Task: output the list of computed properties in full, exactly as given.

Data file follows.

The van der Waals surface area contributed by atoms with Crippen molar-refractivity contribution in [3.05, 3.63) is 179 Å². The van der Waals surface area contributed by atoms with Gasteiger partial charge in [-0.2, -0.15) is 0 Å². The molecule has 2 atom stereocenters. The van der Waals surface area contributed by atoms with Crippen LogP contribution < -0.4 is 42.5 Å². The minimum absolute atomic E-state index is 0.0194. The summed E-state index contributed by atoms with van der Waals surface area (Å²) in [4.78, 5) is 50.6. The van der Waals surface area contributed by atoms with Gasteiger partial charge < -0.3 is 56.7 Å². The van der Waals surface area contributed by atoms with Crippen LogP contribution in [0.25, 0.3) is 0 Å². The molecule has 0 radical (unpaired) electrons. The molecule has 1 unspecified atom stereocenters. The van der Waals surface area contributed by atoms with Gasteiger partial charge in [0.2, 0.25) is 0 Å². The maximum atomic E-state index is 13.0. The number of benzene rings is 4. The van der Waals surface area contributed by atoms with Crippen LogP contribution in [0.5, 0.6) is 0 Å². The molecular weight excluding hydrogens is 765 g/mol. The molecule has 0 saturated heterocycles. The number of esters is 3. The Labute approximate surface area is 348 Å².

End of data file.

The van der Waals surface area contributed by atoms with Crippen molar-refractivity contribution in [3.05, 3.63) is 179 Å². The van der Waals surface area contributed by atoms with Gasteiger partial charge in [-0.2, -0.15) is 0 Å². The molecule has 2 atom stereocenters. The van der Waals surface area contributed by atoms with Crippen LogP contribution < -0.4 is 42.5 Å². The minimum absolute atomic E-state index is 0.0194. The summed E-state index contributed by atoms with van der Waals surface area (Å²) in [4.78, 5) is 50.6. The van der Waals surface area contributed by atoms with Gasteiger partial charge < -0.3 is 56.7 Å². The van der Waals surface area contributed by atoms with Crippen LogP contribution in [0.25, 0.3) is 0 Å². The molecule has 0 radical (unpaired) electrons. The molecule has 1 unspecified atom stereocenters. The van der Waals surface area contributed by atoms with Gasteiger partial charge in [0.2, 0.25) is 0 Å². The maximum atomic E-state index is 13.0. The number of benzene rings is 4. The van der Waals surface area contributed by atoms with Crippen LogP contribution in [0.5, 0.6) is 0 Å². The molecular weight excluding hydrogens is 765 g/mol. The molecule has 0 saturated heterocycles. The number of esters is 3. The Labute approximate surface area is 348 Å².